Writing funny from Borneo.
When my daughter was eight, she declined to eat spinach. Now you must understand that, years before she had grown cleverer than me and won every argument we ever had.
So I almost never got the better of Smartypants.
Regarding the spinach, I found something called Swiss Chard in the supermarket and let her see the label before I prepared it as a veg for dinner. She was taken in and ate it like a lamb.
Gotcha, I thought. I’m one up on you.
But after six weeks of her eating spinach called Swiss Chard, my fourteen year old son could no longer contain his mirth and told his baby sister she was being had.
Boy, did I get into trouble. She didn’t speak to me for months.
Then I sometimes found myself writing funny too. Hard to know where it comes from. It just appears on the page.
After Faith and I reached Kota Kinabalu in northern Borneo, having crossed the South China Sea on our little sailing boat, we needed to overhaul our 34 year-old Volvo auxilliary engine.
Caption to pic: Open air symphony concert on the very northern tip of Borneo. You are looking toward Hong Kong but can’t see it because it’s a thousand miles away across the South China Sea.
We don’t use the engine much, but it was really getting old and many
parts needed replacing.
The spares were airfreighted by a Volvo agent in UK but never reached Borneo. Their shipping company dropped them off in Kuala Lumpur, Peninsula Malaysia and told us it would cost us double to send them on to Kota Kinabalu, Malaysian Borneo.
This wasn’t very nice, because they had quoted the Volvo agent delivery to Borneo. For weeks, Faith and I tussled with the shipping company, but they treated us like dirt. This was hard on us because we didn’t have much money.
Exasperated, we e-mailed the parts manager and despatch manager at our UK supplier about what their shipping agent was doing to us.
They must have threatened their shipper with something terrible, because, lo-and-behold, two days later, our spares arrived in Borneo.
How to thank our supplier? Writing funny, tee-hee. Somehow, this is the letter that emerged on my laptop and got e-mailed to Volvo.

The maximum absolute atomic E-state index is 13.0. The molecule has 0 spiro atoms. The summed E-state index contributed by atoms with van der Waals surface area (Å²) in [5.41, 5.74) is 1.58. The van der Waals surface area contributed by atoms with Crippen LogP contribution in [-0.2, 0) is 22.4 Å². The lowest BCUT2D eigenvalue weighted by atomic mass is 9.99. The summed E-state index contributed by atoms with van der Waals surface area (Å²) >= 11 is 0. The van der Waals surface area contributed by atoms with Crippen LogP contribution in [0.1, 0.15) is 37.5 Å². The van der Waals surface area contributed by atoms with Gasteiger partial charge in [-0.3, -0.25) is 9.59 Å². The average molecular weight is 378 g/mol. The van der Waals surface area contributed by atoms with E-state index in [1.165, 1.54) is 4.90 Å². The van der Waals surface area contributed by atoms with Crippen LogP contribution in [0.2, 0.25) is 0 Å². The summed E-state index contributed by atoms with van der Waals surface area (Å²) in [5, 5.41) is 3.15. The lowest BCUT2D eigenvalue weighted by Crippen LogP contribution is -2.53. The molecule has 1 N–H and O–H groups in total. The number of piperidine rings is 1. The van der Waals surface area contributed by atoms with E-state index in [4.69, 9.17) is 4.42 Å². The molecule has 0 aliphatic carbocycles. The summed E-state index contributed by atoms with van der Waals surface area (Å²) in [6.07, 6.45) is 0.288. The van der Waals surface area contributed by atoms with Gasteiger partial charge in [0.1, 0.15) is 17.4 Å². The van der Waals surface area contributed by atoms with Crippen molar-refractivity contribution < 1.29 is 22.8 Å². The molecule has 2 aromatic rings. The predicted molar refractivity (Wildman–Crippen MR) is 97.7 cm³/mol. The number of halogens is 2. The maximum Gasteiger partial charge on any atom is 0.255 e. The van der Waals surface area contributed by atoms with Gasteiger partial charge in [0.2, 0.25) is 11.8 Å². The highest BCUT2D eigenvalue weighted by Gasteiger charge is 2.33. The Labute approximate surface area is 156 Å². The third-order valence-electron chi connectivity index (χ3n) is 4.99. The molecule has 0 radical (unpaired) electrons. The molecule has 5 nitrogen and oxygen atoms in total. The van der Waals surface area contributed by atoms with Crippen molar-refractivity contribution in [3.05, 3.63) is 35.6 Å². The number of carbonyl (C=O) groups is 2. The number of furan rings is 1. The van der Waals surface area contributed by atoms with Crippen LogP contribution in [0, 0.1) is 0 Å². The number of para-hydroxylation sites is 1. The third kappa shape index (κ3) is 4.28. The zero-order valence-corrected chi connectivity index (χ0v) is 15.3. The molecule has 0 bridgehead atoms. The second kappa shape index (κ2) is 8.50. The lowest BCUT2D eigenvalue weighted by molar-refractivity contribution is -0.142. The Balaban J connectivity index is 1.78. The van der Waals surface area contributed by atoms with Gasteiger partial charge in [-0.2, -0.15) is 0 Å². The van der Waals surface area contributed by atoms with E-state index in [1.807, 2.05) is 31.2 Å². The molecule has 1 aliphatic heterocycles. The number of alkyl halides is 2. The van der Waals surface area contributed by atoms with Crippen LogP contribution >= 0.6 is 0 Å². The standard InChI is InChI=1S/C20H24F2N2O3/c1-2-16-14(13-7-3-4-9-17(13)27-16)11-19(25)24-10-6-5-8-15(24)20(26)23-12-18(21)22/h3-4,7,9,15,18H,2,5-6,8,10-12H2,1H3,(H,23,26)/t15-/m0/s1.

Dear Patricia and Martin,
What sort of a rocket did you two put under the bods in Kuala Lumpur? I mean, it was like the Queen’s Birthday Parade here in Kota Kinabalu. The parts arrived, accompanied by a procession all the way from the airport. I mean, like outriders wearing white gloves, astride motorcycles with blue lights flashing and sirens wailing.
School children got a half holiday and pavements were crowded with people waving the Sabah flag, the Malaysia flag, the Union Jack, the Swedish flag and the South African flag.
Our engine spares were displayed on a velvet cushion atop a gun-carriage accompanied by a guard of honour. Multitudes waved from balconies with ticker-tape fluttering from buildings. On the city-hall steps, the London Philharmonic played Rule Brittania. People were hoarse from cheering and many had tears in their eyes.
Church bells pealed, there was a fly-past of supersonic jet fighters, and the navy gave a booming twenty one gun salute. We couldn’t believe the fanfare. The Swedish ambassador came, the Queen sent Prince Charles to represent her, and Thabu Mbeki, the South African
president arrived to accept the consignment of engine spares on our
behalf. I tell you, it was very moving.
This evening, they’ve laid on a champagn gala dinner followed by a
spectacular fireworks display at midnight.
You two must have a lot of clout. You are better then Emma Peel and John Steed.
And all we wanted to do was carry the parts back to the boat on the
petrol tank of our motorcycle. Anyway, they’re safely on board Senta
Thank you very much, but we do think you overdid it.
Pierre & Faith
(The Volvo agent told us they printed and posted our e-mail on their staff notice board for months.)
Some snazzy pics of Kota Kinabalu, Borneo.
This you won’t believe. Kota Kinabalu regulary holds eisteddfods. Faith and I spent a morning at one held in the Pacific Hotel overlooking the Sutera Marina.
There were twelve conference halls and in each one was a grand piano. At each piano was an accomplished high school boy or girl competing in the event.
They played Chopin, Beethoven, Haydn, Mozart, beautifully.
In some of the events, other children, some as young as six or seven,
accompanied the piano, playing the violin … less experienced, but